If we lack wisdom, God invites us to ask Him for more; He gives to all liberally, and doesn’t scold us for asking. (Ja 1:5) In believing God will help us, as we ask Him for good things, we honor Him by acknowledging His faithfulness and goodness, and trusting Him. It shows we understand His character, and expect Him to act accordingly.
But if we don’t ask in faith, confidently knowing He’ll help us (Ja 1:6), we shouldn’t expect anything from Him (Ja 1:7); we’re acting as if God isn’t good or faithful, which exposes a double-mindedness, an instability at the core of who we are. (Ja 1:8) How so?
Being unsure of God’s willingness to help us with wisdom, when He’s told us wisdom is the most important thing in all the world, and that with all of our getting we’re to be getting understanding (Pr 4:7), is to treat Him as if He is malicious, arbitrary and fickle. This is doubting His goodness and love at the core. If we don’t trust the faithfulness of God, if we don’t even know Him, we need His help here first.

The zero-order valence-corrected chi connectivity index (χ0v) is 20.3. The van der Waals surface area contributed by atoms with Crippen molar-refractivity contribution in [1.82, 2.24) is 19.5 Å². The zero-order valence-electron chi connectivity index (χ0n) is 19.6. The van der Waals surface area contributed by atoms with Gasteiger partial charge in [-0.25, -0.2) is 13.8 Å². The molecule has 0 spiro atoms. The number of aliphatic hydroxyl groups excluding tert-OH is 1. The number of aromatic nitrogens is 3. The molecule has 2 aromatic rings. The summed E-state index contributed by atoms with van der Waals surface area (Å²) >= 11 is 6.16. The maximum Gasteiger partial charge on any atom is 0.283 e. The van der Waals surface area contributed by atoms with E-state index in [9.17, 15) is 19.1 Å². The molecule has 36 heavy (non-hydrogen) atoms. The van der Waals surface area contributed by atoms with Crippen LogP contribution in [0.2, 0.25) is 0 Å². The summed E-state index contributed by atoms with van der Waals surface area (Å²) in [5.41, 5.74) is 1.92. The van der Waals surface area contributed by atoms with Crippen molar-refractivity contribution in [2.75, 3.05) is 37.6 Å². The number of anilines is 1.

Doubting Him on His willingness to give us wisdom, or any obviously good thing, is like thinking He’d refuse to help us find Him (He 11:6), or to help us follow and serve Him. (2Th 3:3) It’s to reject everything He’s told us about Himself; it’s calling Him a liar (1Jn 5:10) and denying His name. At the core of our own being, we know better than this — God isn’t evil — which makes us double-minded.
If we’re content to dishonor God like this, believing lies about Him rather than seeking His grace to believe rightly in Him, He just might let us. (Pr 14:12) And it would be our own fault. (Jn_3:19)
But if we humble ourselves and come to Him (Mt 11:28), seeking His face, casting our insufficiency upon Him (1Pe 5:7) and begging Him to quicken us (Ps 119:156), to give us His life (Jn 1:4), to help us find Him and walk worthy of Him, He most certainly will. (Mt 7:8) That’s just Who He is.